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High genetic contribution to anterior cruciate ligament rupture: Heritability ~69%

Abstract

Objectives We aimed to determine the lifetime genetic risk for anterior cruciate ligament (ACL) rupture.

Methods We used a twin study approach, linking the Swedish Twin Register with national healthcare data to form a 30 year, population wide, longitudinal twin cohort. We studied ACL rupture in this cohort of 88 414 identical and fraternal twins, aged ≥17 years, to determine the familial risk and heritability of ACL rupture.

Results The incidence rate of ACL rupture was 70 (95% CI 66 to 74) per 100 000 person years. The familial risk, which is the excess risk ratio (RR) of the second twin having ACL rupture given that the first twin has had such a rupture, was higher in identical twin pairs (RR=8.6, 95% CI 6.2 to 11.0) than in fraternal twin pairs (RR=1.9, 95% CI 0.9 to 3.0). The overall heritability of ACL rupture was high, 69% (95% CI 47 to 91), increasing from 60% at age 17 years to 80% at age 60 years. Women and men had similar familial risk and heritability of ACL rupture.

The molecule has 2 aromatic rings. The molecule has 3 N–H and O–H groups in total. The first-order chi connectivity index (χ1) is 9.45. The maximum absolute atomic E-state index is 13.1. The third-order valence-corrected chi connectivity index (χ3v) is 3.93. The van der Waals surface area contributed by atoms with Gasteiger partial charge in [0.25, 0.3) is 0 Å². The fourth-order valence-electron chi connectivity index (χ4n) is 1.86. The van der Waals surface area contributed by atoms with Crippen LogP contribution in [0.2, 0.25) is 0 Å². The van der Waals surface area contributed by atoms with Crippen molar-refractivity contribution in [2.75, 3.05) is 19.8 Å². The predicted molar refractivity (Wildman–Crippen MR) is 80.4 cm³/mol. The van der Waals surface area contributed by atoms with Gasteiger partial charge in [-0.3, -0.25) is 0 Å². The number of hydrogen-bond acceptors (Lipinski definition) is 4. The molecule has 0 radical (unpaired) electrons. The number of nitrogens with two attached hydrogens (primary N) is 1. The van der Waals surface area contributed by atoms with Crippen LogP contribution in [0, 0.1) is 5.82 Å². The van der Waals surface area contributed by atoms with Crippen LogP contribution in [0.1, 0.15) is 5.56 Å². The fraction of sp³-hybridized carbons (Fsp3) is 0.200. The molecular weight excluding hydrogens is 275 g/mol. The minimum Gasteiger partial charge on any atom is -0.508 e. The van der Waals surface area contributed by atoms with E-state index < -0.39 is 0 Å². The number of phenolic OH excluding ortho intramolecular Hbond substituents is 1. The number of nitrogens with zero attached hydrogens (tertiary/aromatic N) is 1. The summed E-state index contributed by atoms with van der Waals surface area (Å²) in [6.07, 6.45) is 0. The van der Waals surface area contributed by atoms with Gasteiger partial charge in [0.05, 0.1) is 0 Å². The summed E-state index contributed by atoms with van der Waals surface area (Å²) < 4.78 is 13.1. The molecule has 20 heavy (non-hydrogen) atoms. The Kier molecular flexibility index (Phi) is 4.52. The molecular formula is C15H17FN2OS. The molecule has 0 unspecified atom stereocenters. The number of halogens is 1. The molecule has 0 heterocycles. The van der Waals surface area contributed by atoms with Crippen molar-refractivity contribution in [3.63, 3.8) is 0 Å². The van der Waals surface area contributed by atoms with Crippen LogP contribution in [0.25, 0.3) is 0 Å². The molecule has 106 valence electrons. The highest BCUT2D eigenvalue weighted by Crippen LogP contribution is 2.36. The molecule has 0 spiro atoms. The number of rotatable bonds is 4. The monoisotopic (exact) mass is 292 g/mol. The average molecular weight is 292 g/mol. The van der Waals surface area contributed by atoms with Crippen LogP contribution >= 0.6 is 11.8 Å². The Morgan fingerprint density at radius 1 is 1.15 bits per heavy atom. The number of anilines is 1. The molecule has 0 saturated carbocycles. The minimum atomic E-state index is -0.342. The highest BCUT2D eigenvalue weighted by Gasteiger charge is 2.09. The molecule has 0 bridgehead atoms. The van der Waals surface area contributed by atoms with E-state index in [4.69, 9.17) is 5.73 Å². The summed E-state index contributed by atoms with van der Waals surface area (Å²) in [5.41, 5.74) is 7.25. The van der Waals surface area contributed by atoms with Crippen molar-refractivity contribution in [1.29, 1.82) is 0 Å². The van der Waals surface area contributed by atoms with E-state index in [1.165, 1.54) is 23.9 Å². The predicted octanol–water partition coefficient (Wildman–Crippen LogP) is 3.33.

Conclusion The genetic contribution to ACL rupture of ~69% is high and suggests strong familial clustering. If clinicians recognise the high genetic risk of such injury, they may be better able to counsel athletes whose near relatives have had ACL rupture.

  • ACL
  • contact sports
  • genetics
  • injury prevention
  • epidemiology

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